A child and his mother doing a science experiment together at home.

What is Scientific Literacy?

Is being a scientist the same thing as being scientifically literate? The answer is a little more complicated than a simple “yes” or “no”. Scientists, presumably, are scientifically literate, but individuals who are scientifically literate aren’t necessarily scientists.

American astrophysicist Neil deGrasse Tyson was once asked if he hopes that his children will follow in his footsteps and become scientists. Tyson explains that above all, he hopes to raise children who are scientifically literate. So, what exactly does Neil deGrasse Tyson mean?

Being scientifically literate is not about what you know. An understanding of the speed of light, the Pythagorean Theorem, or Bernoulli’s principle does not necessarily make you scientifically literate. Being scientifically literate is about what you do with new information. In other words, when you are presented with new findings, studies, or data, are you able to ask, find, and look at this new information critically? Do you have the necessary skills to ask questions intelligently, to analyze the validity of this new information? Are you able to reasonably evaluate the arguments put forth so that you can draw meaningful conclusions and make informed decisions?

If the answer is yes, then you are scientifically literate and that skill is empowering.

Information vs. Misinformation

We live in a world where we have access to information instantly through television, computers, tablets, and smartphones. We are constantly being inundated with competing information. So, how do we navigate through all this?

In an interview on Spotlight with Scientists in School, Sarah Everts, CTV Chair in Digital Science Journalism at Carlton University, discusses how to verify information and misinformation, particularly with sources found online and with the surge of “fake news.” Everts suggests using Snopes.com or MediaBiasFactCheck.com to check whether the information at hand has come from an expert, reliable, and transparent source.

Everts also explains that we need to be wary of not falling into the trap of confirmation bias. We all love to be right, and we tend to seek out information that fits in with that we already believe to be true. Everts suggests that when we read a story that confirms what we already believe, that is precisely the moment that we need to do extra due diligence and check the credibility of the source.

Dr. Supriya Sharma, Chief Medial Advisor for Health Canada, says we are facing two pandemics, the viral pandemic (COVID) and the pandemic of misinformation. During her interview on Spotlight, Dr. Sharma explains that the basis of science is asking questions, looking at the evidence, and making sure it is reliable and trustworthy. We cannot simply accept information we see or hear as truth.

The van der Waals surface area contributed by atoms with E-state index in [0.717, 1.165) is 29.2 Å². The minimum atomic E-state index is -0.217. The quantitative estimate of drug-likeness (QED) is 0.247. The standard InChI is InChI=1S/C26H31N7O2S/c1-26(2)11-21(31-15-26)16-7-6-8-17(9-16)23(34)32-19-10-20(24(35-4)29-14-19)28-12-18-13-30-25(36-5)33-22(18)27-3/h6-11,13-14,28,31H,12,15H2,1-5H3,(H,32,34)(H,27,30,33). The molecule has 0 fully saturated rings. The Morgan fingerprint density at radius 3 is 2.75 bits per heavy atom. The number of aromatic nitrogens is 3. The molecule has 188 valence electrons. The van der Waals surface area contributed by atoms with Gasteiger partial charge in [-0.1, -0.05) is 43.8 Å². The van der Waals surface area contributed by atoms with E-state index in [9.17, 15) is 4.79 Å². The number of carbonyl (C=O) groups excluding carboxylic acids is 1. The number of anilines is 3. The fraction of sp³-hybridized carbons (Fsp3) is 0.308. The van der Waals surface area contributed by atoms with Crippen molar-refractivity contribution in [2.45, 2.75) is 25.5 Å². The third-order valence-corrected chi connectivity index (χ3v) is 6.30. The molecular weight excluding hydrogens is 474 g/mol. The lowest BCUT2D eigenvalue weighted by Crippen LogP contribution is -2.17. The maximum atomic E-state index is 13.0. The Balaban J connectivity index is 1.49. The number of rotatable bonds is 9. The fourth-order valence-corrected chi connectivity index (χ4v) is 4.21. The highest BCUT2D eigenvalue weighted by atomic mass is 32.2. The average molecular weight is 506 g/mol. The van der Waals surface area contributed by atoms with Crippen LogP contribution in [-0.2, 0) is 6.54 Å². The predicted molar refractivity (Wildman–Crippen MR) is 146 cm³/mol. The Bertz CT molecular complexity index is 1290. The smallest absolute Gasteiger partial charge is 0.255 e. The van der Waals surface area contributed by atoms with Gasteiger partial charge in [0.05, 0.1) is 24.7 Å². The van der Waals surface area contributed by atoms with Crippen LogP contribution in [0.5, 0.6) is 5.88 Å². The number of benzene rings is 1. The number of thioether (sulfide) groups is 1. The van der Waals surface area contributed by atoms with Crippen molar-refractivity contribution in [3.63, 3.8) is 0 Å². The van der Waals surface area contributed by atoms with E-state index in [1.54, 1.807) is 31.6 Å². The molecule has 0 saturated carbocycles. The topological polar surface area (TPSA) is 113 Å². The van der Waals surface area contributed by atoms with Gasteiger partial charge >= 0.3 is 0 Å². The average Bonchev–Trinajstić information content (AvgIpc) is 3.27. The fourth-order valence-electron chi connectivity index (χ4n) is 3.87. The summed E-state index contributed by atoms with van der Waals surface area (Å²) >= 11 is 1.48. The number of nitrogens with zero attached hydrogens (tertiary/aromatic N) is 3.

Why is Scientific Literacy Important?

 

Child conducting science experiment.

As children mature, they will be asked to make important decisions for themselves and for their loved ones. How do we slow down climate change? Should I vaccinate my children? Is organic food better? Should we support Stem-cell research?

They will have to read and understand the influx of new information at an unprecedented rate. Being scientifically literate means that kids will have the skills necessary to understand new information, to think critically, to engage in conversations intelligently, and to evaluate the credibility of sources.

It ultimately means they will be equipped with the skills necessary to make sound decisions.

How do we help our kids become scientifically literate?

Not every child will choose a career in STEM, but it is imperative that they have essential skills such as critical thinking, collaboration, communication, and creativity to be scientifically literate to make informed decisions.

For this to happen, kids need to actively engage in science. They need to participate in real-world experiences that build critical thinking skills, spark curiosity, and nurture their inquisitive minds. Children should be encouraged to make predictions, test theories, to analyze results, and to interpret data so that they understand the scientific process.

“Doing science” can include reading a book on STEM, attending a lecture, joining a STEM-club, participating in science competitions, or running simple experiments at the kitchen table.

It can also include exploring the numerous science adventures taking place at museums, research centres, labs and classrooms, across the country during Science Odyssey week. This is a national campaign that celebrates STEM through hundreds of fun and inspiring experiences from coast to coast. Science Odyssey, powered by Natural Sciences and Engineering Research Council of Canada (NSERC), is a 16-day celebration that takes place May 1st to May 16th all across Canada! Check out all the exciting events here.

Dr. Danika Goosney, VP of Research Grants and Scholarships at NSERC, believes that programmes like Science Odyssey, Science Literacy, and Scientists in School, play an integral part in strengthening Canada’s science culture. Dr. Goosney was also a guest on Spotlight. Watch the full interview here!

Actively promoting science in our everyday lives will empower our children to make informed decisions in the future!